This report examines the availability of data with which to monitor and assess climate-related risks to financial stability. It is the latest in a series of FSB reports concerning climate change. Previous reports were the FSB’s stocktake of financial authorities’ experience in including climate risks as part of their financial stability monitoring, and The Implications of Climate Change for Financial Stability.

Risks to financial stability from climate change differ in their nature and magnitude from other risks to the financial system. Climate change is a global phenomenon and can impact financial systems across all jurisdictions. However, its impact differs substantially across entities, sectors and economies. Climate-related risks may be highly non-linear, and their effects on the financial system subject to substantial uncertainty and tail risk.

The specific nature of climate-related risks has a bearing on the data needed to monitor and assess their implications for financial stability. This data should:

  • Capture exposures of financial firms to climate-related risks, particularly those of a scale or concentration that might threaten financial stability.

  • Support a global comparison and aggregation of financial firms’ exposures to climate-related risks.

  • Support forward-looking assessments of climate-related risks to financial stability.

  • Capture climate-related risk transfer and mitigation.

The report outlines priority areas of work – some of which are already in progress – that should address important data gaps to improve the monitoring and assessment of climate-related risks to financial stability:

  • improving the availability and consistency of data on the underlying drivers of climate-related risks;

  • developing a baseline global sustainability reporting standard under robust governance and public oversight – the FSB welcomes the IFRS’s programme of work in this regard;

  • improving the quality and consistency of data on financial institutions’ exposures to climate-related risks arising from their exposures to non-financial counterparties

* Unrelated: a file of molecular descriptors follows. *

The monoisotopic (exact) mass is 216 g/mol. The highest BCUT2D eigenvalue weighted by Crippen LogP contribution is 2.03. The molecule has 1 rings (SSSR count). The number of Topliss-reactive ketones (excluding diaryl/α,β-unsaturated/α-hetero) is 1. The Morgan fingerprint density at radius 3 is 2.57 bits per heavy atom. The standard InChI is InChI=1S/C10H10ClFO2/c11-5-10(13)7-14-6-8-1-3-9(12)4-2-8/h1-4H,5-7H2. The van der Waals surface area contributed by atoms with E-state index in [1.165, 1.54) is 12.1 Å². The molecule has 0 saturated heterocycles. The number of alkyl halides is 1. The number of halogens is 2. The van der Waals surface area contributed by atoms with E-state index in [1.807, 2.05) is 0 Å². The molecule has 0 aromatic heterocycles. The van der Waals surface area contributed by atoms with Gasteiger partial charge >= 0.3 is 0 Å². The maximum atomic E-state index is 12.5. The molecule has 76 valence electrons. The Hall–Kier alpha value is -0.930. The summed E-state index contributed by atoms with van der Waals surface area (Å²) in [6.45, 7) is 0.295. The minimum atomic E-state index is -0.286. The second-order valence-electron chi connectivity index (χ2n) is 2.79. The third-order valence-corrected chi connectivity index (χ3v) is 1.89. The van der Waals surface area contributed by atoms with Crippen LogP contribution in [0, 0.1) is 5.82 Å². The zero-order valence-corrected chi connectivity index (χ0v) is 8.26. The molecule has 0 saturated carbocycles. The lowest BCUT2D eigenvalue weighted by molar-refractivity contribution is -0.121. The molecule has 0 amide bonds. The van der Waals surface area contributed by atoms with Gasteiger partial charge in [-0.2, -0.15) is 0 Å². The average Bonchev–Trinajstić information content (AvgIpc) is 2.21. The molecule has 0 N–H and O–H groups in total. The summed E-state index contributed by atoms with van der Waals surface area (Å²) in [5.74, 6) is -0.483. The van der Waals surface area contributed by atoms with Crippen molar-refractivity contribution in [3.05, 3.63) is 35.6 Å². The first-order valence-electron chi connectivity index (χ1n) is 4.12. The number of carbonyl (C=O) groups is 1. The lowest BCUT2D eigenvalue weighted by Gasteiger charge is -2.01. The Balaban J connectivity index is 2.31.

• developing – including via engagement with private-sector providers of data – forward-looking metrics on climate-related risks, both at the level of individual firms and the financial system as a whole;

  • widening and harmonising data on the degree to which individual financial institutions’ exposures to climate-related risks are mitigated by insurance provision;

  • comparing authorities’ experiences of implementing scenario analysis as a means of assessing the resilience of the financial system to climate-related risks, and to identify relevant data gaps; and

  • the NGFS continuing to refine and develop scenarios, which financial authorities should make use of in their scenario analysis, as appropriate in order to align the data and methodologies used in such analysis.

Work in these areas should be undertaken in a manner appropriate to authorities’ mandates and domestic legal frameworks.

This report was prepared in close coordination with other international bodies and draws on a number of inputs. In particular, it has benefited from contributions from the BCBS, IAIS, IMF, IOSCO, OECD and the World Bank. It has also been informed by the work of the Task Force on Climate-related Financial Disclosures (TCFD).

The report complements the NGFS’s Workstream on Bridging Data Gaps. This NGFS workstream is undertaking a more comprehensive assessment of the availability of data, including to facilitate the scaling up of green finance.